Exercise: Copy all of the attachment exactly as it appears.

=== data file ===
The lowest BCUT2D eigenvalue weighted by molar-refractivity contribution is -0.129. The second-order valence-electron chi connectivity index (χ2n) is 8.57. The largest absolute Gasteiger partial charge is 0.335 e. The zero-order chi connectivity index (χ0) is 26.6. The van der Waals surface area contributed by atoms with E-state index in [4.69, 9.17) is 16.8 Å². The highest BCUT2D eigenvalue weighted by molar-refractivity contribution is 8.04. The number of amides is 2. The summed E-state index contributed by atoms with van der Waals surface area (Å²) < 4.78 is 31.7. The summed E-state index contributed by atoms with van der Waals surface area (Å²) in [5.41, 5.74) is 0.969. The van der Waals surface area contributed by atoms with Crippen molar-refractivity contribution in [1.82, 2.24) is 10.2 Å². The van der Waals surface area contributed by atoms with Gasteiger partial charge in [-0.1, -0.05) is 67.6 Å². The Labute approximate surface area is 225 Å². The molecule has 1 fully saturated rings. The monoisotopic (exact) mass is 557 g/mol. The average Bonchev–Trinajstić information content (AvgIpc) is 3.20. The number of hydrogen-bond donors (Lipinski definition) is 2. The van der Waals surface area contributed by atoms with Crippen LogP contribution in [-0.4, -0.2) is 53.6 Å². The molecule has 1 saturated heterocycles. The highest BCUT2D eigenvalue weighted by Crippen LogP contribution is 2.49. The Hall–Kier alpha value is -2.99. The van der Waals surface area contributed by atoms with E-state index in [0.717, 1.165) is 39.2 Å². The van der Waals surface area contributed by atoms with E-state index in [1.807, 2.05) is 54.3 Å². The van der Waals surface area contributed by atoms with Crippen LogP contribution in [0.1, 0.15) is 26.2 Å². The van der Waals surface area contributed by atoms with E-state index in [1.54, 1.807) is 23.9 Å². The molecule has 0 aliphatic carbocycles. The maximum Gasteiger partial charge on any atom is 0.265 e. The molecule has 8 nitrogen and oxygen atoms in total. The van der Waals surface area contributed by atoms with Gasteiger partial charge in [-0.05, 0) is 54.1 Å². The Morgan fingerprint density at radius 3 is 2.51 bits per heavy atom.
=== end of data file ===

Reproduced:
The lowest BCUT2D eigenvalue weighted by molar-refractivity contribution is -0.129. The second-order valence-electron chi connectivity index (χ2n) is 8.57. The largest absolute Gasteiger partial charge is 0.335 e. The zero-order chi connectivity index (χ0) is 26.6. The van der Waals surface area contributed by atoms with E-state index in [4.69, 9.17) is 16.8 Å². The highest BCUT2D eigenvalue weighted by molar-refractivity contribution is 8.04. The number of amides is 2. The summed E-state index contributed by atoms with van der Waals surface area (Å²) < 4.78 is 31.7. The summed E-state index contributed by atoms with van der Waals surface area (Å²) in [5.41, 5.74) is 0.969. The van der Waals surface area contributed by atoms with Crippen molar-refractivity contribution in [1.82, 2.24) is 10.2 Å². The van der Waals surface area contributed by atoms with Gasteiger partial charge in [-0.1, -0.05) is 67.6 Å². The Labute approximate surface area is 225 Å². The molecule has 1 fully saturated rings. The monoisotopic (exact) mass is 557 g/mol. The average Bonchev–Trinajstić information content (AvgIpc) is 3.20. The number of hydrogen-bond donors (Lipinski definition) is 2. The van der Waals surface area contributed by atoms with Crippen LogP contribution in [-0.4, -0.2) is 53.6 Å². The molecule has 1 saturated heterocycles. The highest BCUT2D eigenvalue weighted by Crippen LogP contribution is 2.49. The Hall–Kier alpha value is -2.99. The van der Waals surface area contributed by atoms with E-state index in [0.717, 1.165) is 39.2 Å². The van der Waals surface area contributed by atoms with E-state index in [1.807, 2.05) is 54.3 Å². The van der Waals surface area contributed by atoms with Crippen LogP contribution in [0.1, 0.15) is 26.2 Å². The van der Waals surface area contributed by atoms with E-state index in [1.54, 1.807) is 23.9 Å². The molecule has 0 aliphatic carbocycles. The maximum Gasteiger partial charge on any atom is 0.265 e. The molecule has 8 nitrogen and oxygen atoms in total. The van der Waals surface area contributed by atoms with Gasteiger partial charge in [-0.05, 0) is 54.1 Å². The Morgan fingerprint density at radius 3 is 2.51 bits per heavy atom.